All Clinton Generals
Vs. the SecDef…
[Larry Stirling] 4/26/06
coverage of the recent censure of Donald Rumsfeld by six retired
general officers has been bereft of one fact and that is that each of yapping
officers is a product of the Clinton Pentagon and owes his stars to Democratic
to rest the first issue raised by these generals speaking out.
They are retired from active duty and unless they signed an
agreement to keep quiet about military secrets, they are free
to state their views and should do so.
On the other
hand, they will have to defend those positions in the rough
and tumble of the political world in which they have belatedly
is going on here? Are these few men demonstrating "profiles
in courage" trying to save the nation from a crucible
of bad management and its architect Donald Rumsfeld?
Stirling is a former California State Senator and Retired
Superior Court Judge [go to Stirling index]
likely what is happening is that these "has
beens" have been sniffing around various liberal think tanks
importuning paid sinecures to keep them in the life style they
got used to as flag officers and can no longer afford.
Each of those think tanks reminded them of what they owed the
Clinton administration and advised them that they would have
to audition for stardom in a future Democratic administration
by doing their part now to bring the Republicans down.
In doing so, they have not only come off as hypocrites but more
importantly, they have given aid and comfort to the Muslim enemies
of the United States, the very people who dived our planes into
the Twin Towers and killed and continue to kill thousands of
Americans and even more innocent Muslims.
I don't know how these generals live with themselves, sacrificing
the security of the nation and the morale and well being of American
troops in the field just for a chance to feather their own financial
nests and foster their post-military careers.
I have known many generals both while I served on active duty
and in retired life. Every general officer with whom I have had
contact has been a quality person deserving of the respect endemic
to their rank.
But these six don't deserve it.
During the time that they had influence, our national interests
were repeatedly bombed and attacked. Our service members slaughtered
unmercifully around the world. Our ships were bombed and commercial
and military aircraft where destroyed or forced down ... yet
nary a word from these brassy lightweights.
It is not only the right but also the obligation of an active-duty
military officer at any rank to provide his or her honest appraisal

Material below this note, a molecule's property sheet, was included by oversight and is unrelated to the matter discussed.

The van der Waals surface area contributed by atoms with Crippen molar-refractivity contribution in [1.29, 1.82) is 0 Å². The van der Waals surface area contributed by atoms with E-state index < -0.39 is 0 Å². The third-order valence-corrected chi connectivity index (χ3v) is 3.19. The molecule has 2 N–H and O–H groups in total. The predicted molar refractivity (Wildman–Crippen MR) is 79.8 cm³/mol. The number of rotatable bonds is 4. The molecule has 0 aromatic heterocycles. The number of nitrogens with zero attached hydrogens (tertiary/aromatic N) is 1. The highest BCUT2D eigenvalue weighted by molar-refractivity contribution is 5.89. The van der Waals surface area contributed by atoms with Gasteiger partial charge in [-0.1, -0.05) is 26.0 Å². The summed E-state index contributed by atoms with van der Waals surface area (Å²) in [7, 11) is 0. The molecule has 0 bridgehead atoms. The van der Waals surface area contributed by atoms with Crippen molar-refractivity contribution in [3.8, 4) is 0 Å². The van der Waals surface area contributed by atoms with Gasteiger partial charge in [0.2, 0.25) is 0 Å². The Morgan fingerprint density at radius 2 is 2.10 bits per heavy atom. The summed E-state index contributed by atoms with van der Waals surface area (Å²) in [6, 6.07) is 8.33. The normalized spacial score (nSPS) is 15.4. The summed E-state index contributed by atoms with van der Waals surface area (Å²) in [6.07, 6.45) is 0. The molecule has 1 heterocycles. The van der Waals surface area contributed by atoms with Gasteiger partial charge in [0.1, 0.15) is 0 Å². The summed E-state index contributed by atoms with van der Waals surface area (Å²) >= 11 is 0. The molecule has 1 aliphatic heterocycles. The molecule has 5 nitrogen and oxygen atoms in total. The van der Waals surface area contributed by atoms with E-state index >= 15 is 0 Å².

of the situation to fellow officers and to the command.
There is even a line
on the military staff-study format for "statement
of nonconcurrence" that formalizes this obligation.
American history has been replete with great general officers
that stood up for our country and did what was right even at
the peril of their careers.
Billy Mitchell knew the value of air power and fought for it;
ditto Hyman Rickover, who successfully brought about our nuclear
Navy; George Patton, the tank corps; and Adm. Grace Hopper, who
brought computers into the military.
Not so any of these guys. They waited until they were in the
safety of retirement before mouthing any opinion.
They should have heeded
the old saw that says: "Better
to remain quiet and let people think you don't know what is going
on instead of talking and confirming it."
The problem with militaries is that they become, in part, conduits
of money expropriated from the American public in the name of
national defense and then funneled into useless pork-barrel projects
as nothing more than huge public subsidies to some senior congressman's
The "battleship admirals" that
objected to Billy Mitchell's airplanes were fronting for the
battleship contractors and all
their employees back at the shipyards.
The modern-day version of this is Donald Rumsfeld, himself a
combat veteran, confronting an entrenched military establishment
of which nearly four-fifths of the active team is non-combatant.
One of his first actions was to cancel the development the huge
Crusader artillery system that was no longer relevant to the
asymmetrical warfare America is facing. Of course, that ticked
off all the guys on the Crusader gravy train.
Civilians must control
the military or we will find ourselves flirting with a military "party" of
which these generals are the seed corn.
Military power is reflected power. That means civilians have
to provide the beans, guns and gas for the Army.
The broad array of subjective decisions by civilian authorities
to bring about that support is too complicated for a military
man to master at the same time he is mastering the art of war.
Presidents are not supposed to salute. Military men are.ONE
2006 Larry Stirling